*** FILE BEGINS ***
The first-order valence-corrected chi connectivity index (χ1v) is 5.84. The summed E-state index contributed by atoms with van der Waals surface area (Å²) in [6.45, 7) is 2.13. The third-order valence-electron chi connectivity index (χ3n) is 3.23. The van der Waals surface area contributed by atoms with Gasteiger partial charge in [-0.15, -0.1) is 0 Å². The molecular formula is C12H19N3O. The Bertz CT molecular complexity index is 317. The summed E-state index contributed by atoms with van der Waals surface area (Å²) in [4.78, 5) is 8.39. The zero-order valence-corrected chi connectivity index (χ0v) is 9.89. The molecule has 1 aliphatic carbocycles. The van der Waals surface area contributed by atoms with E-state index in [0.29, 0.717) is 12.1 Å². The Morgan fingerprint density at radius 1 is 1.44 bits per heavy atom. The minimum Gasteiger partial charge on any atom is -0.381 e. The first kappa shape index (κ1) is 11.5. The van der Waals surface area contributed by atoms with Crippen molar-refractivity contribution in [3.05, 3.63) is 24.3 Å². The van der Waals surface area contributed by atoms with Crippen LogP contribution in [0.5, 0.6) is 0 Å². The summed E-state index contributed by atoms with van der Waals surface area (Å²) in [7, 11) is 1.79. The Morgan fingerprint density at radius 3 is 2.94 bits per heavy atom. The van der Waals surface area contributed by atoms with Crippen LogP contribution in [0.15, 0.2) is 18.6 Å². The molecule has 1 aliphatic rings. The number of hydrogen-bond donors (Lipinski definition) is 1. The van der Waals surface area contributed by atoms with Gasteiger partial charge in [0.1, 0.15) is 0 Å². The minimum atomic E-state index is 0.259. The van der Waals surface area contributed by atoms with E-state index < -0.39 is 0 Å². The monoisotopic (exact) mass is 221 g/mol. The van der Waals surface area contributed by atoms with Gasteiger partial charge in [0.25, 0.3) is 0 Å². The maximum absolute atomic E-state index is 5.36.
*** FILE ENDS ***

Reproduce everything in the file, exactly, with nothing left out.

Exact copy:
The first-order valence-corrected chi connectivity index (χ1v) is 5.84. The summed E-state index contributed by atoms with van der Waals surface area (Å²) in [6.45, 7) is 2.13. The third-order valence-electron chi connectivity index (χ3n) is 3.23. The van der Waals surface area contributed by atoms with Gasteiger partial charge in [-0.15, -0.1) is 0 Å². The molecular formula is C12H19N3O. The Bertz CT molecular complexity index is 317. The summed E-state index contributed by atoms with van der Waals surface area (Å²) in [4.78, 5) is 8.39. The zero-order valence-corrected chi connectivity index (χ0v) is 9.89. The molecule has 1 aliphatic carbocycles. The van der Waals surface area contributed by atoms with E-state index in [0.29, 0.717) is 12.1 Å². The Morgan fingerprint density at radius 1 is 1.44 bits per heavy atom. The minimum Gasteiger partial charge on any atom is -0.381 e. The first kappa shape index (κ1) is 11.5. The van der Waals surface area contributed by atoms with Crippen molar-refractivity contribution in [3.05, 3.63) is 24.3 Å². The van der Waals surface area contributed by atoms with Crippen LogP contribution in [0.5, 0.6) is 0 Å². The summed E-state index contributed by atoms with van der Waals surface area (Å²) in [7, 11) is 1.79. The Morgan fingerprint density at radius 3 is 2.94 bits per heavy atom. The van der Waals surface area contributed by atoms with Crippen LogP contribution in [0.15, 0.2) is 18.6 Å². The molecule has 1 aliphatic rings. The number of hydrogen-bond donors (Lipinski definition) is 1. The van der Waals surface area contributed by atoms with Gasteiger partial charge in [0.1, 0.15) is 0 Å². The minimum atomic E-state index is 0.259. The van der Waals surface area contributed by atoms with E-state index < -0.39 is 0 Å². The monoisotopic (exact) mass is 221 g/mol. The van der Waals surface area contributed by atoms with Gasteiger partial charge in [0.25, 0.3) is 0 Å². The maximum absolute atomic E-state index is 5.36.